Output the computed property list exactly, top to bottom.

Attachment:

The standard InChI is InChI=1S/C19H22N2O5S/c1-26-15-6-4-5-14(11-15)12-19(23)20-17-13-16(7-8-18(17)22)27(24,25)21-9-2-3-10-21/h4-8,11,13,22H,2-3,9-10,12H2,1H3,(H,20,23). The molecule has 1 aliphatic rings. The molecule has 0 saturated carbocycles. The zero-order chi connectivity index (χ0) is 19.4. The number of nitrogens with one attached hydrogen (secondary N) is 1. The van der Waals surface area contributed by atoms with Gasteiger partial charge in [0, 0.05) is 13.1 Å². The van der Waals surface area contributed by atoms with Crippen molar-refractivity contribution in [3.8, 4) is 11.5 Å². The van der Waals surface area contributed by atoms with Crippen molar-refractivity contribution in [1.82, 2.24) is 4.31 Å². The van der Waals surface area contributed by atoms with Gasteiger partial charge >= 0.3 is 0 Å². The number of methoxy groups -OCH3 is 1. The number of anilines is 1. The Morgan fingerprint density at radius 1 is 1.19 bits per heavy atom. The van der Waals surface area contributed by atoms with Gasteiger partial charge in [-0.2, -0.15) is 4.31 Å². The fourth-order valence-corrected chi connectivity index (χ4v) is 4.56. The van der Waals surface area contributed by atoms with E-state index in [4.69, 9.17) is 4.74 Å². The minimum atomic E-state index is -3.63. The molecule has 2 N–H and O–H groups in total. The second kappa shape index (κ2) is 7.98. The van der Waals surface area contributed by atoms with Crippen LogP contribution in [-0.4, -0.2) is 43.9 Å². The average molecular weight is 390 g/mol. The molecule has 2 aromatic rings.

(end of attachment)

The standard InChI is InChI=1S/C19H22N2O5S/c1-26-15-6-4-5-14(11-15)12-19(23)20-17-13-16(7-8-18(17)22)27(24,25)21-9-2-3-10-21/h4-8,11,13,22H,2-3,9-10,12H2,1H3,(H,20,23). The molecule has 1 aliphatic rings. The molecule has 0 saturated carbocycles. The zero-order chi connectivity index (χ0) is 19.4. The number of nitrogens with one attached hydrogen (secondary N) is 1. The van der Waals surface area contributed by atoms with Gasteiger partial charge in [0, 0.05) is 13.1 Å². The van der Waals surface area contributed by atoms with Crippen molar-refractivity contribution in [3.8, 4) is 11.5 Å². The van der Waals surface area contributed by atoms with Crippen molar-refractivity contribution in [1.82, 2.24) is 4.31 Å². The van der Waals surface area contributed by atoms with Gasteiger partial charge >= 0.3 is 0 Å². The number of methoxy groups -OCH3 is 1. The number of anilines is 1. The Morgan fingerprint density at radius 1 is 1.19 bits per heavy atom. The van der Waals surface area contributed by atoms with Gasteiger partial charge in [-0.2, -0.15) is 4.31 Å². The fourth-order valence-corrected chi connectivity index (χ4v) is 4.56. The van der Waals surface area contributed by atoms with E-state index in [4.69, 9.17) is 4.74 Å². The minimum atomic E-state index is -3.63. The molecule has 2 N–H and O–H groups in total. The second kappa shape index (κ2) is 7.98. The van der Waals surface area contributed by atoms with Crippen LogP contribution in [-0.4, -0.2) is 43.9 Å². The average molecular weight is 390 g/mol. The molecule has 2 aromatic rings.